Game Development Reference
In-Depth Information
The Ikrea?hel class is a dynamic class , which means that new properties added to objects that are
descended from the Ikrea?hel class don't have to be declared within the class itself. You can create
them anywhere in any class that references these objects.
If a class is not declared as dynamic, you can't create variables on objects like this; you
need to do it within the object's own class. To make a class dynamic, declare it with the
`uj]ie_ keyword. Here's an example:
lq^he_ `uj]ie_ _h]oo?h]ooJ]iaatpaj`oIkrea?hel
Being able to create properties dynamically on objects like this is very convenient. It saves you the
trouble of having to create an entire class around an object. However, it comes with the same dan-
ger of breaking encapsulation that public properties pose. (Encapsulation, as you might recall from
Chapter 8, is the programming practice of striving to keep objects as self-contained as possible so
they're not dependent on other objects.) If you're not careful, you might create properties that are
assigned values that the object doesn't know how to deal with, and this could cause weird things to
happen in your code that might be very difficult to debug. So my advice is that when you use dynamic
instance variables, do so only in very small games such as Bug Catcher, and keep a careful eye on the
values you assign them. If you can do that, they're a big time-saver.
You might have noticed that rt and ru properties are named without being preceded
by an underscore character. That is because they're technically public properties. In the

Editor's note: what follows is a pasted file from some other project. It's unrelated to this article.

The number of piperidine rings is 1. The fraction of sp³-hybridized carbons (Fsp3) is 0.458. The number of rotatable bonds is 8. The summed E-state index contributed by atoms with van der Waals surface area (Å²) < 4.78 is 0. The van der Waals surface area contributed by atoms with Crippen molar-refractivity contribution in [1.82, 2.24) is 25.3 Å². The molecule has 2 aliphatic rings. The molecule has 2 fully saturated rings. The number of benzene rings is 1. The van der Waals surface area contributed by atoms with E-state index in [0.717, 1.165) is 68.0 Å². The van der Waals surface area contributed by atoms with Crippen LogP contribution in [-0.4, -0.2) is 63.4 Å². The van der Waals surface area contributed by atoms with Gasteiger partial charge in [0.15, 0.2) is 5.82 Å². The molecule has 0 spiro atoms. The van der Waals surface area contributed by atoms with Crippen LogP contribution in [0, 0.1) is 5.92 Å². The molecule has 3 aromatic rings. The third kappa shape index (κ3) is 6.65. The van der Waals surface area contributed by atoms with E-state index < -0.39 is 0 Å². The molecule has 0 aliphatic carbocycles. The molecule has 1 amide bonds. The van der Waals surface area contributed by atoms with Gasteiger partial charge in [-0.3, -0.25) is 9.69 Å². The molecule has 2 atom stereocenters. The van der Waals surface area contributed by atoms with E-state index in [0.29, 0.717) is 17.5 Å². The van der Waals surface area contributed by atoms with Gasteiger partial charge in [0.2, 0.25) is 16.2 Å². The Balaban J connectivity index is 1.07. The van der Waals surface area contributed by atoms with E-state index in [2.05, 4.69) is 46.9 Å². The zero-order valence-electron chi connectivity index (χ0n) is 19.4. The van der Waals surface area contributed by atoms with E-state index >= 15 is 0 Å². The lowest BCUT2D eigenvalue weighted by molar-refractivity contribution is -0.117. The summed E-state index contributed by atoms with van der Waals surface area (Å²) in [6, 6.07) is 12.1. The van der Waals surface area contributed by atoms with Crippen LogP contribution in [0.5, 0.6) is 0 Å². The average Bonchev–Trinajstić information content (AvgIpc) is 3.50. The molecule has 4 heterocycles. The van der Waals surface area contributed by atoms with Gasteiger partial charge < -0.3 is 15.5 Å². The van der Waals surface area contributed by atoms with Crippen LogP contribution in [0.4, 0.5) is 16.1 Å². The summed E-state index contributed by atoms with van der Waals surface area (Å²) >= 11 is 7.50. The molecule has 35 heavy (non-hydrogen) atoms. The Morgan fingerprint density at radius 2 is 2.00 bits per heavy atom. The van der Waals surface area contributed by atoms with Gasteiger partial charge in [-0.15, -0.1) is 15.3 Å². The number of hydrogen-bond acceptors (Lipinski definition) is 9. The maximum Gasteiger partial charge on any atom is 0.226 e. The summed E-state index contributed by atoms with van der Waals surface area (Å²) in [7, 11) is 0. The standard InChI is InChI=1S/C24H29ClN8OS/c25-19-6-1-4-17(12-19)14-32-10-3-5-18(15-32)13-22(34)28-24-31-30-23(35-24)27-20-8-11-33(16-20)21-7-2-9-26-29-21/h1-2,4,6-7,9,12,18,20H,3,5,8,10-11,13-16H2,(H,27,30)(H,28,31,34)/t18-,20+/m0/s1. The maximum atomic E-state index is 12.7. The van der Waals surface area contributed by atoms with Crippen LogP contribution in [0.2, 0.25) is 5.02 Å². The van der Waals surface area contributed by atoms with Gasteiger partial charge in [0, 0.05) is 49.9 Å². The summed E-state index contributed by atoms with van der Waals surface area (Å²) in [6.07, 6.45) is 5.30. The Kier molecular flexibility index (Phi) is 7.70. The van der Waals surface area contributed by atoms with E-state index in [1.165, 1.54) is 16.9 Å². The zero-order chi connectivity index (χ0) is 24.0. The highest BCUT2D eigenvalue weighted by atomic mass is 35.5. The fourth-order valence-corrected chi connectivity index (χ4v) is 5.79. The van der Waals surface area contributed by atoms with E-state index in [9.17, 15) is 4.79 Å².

naming conventions that you're following in this topic, public property names aren't
preceded with an underscore.
You'll also notice that all three bug objects share exactly the same AJPAN[BN=IA event handler. You'll
see how you're able to do this next.
Multiple objects sharing one event handler
One great feature of the AS3.0 event listeners is that when events are created, an awful lot of infor-
mation about that event is stored in a special event object. (Refer to Chapter 3 if you need a quick
refresher on this topic.) One of the properties of the event object is called p]ncap. The p]ncap prop-
erty stores a reference to the object that called the event. That means that you can access these
objects in the event handler with code that looks like this:
That's really useful for you in the current situation. Each of the bugs in the game uses the same event
handler, kj>qcIkra, but they call the event handler at different times. By using the arajp*p]ncap
property you can find out which bug object is currently calling the event and store this object in
a local variable. That's what the first line of code in the kj>qcIkra event handler does:
Whichever object is currently calling the event is referenced in this local ^qc variable. You can now
use the ^qc variable to refer to whichever bug object is running the event at the moment. This saves
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